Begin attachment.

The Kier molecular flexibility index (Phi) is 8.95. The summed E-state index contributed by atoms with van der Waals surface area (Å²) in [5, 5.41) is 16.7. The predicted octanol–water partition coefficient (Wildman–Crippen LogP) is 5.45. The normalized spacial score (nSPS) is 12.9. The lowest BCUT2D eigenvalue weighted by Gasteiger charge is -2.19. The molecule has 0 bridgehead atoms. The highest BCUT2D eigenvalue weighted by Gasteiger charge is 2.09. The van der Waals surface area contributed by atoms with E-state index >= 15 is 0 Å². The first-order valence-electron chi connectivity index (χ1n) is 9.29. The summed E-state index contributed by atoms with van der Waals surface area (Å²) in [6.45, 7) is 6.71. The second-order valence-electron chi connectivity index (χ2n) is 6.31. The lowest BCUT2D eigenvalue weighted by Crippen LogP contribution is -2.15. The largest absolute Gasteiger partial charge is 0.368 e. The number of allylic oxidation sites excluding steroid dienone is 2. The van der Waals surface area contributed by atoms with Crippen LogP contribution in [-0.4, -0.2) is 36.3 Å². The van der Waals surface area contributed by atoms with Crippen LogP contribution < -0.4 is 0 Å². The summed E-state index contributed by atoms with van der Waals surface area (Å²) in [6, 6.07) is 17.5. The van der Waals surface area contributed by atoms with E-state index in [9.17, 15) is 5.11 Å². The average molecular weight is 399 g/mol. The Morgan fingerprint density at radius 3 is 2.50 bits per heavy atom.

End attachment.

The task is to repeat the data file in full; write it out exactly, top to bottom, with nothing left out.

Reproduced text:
The Kier molecular flexibility index (Phi) is 8.95. The summed E-state index contributed by atoms with van der Waals surface area (Å²) in [5, 5.41) is 16.7. The predicted octanol–water partition coefficient (Wildman–Crippen LogP) is 5.45. The normalized spacial score (nSPS) is 12.9. The lowest BCUT2D eigenvalue weighted by Gasteiger charge is -2.19. The molecule has 0 bridgehead atoms. The highest BCUT2D eigenvalue weighted by Gasteiger charge is 2.09. The van der Waals surface area contributed by atoms with E-state index >= 15 is 0 Å². The first-order valence-electron chi connectivity index (χ1n) is 9.29. The summed E-state index contributed by atoms with van der Waals surface area (Å²) in [6.45, 7) is 6.71. The second-order valence-electron chi connectivity index (χ2n) is 6.31. The lowest BCUT2D eigenvalue weighted by Crippen LogP contribution is -2.15. The largest absolute Gasteiger partial charge is 0.368 e. The number of allylic oxidation sites excluding steroid dienone is 2. The van der Waals surface area contributed by atoms with Crippen LogP contribution in [-0.4, -0.2) is 36.3 Å². The van der Waals surface area contributed by atoms with Crippen LogP contribution < -0.4 is 0 Å². The summed E-state index contributed by atoms with van der Waals surface area (Å²) in [6, 6.07) is 17.5. The van der Waals surface area contributed by atoms with E-state index in [9.17, 15) is 5.11 Å². The average molecular weight is 399 g/mol. The Morgan fingerprint density at radius 3 is 2.50 bits per heavy atom.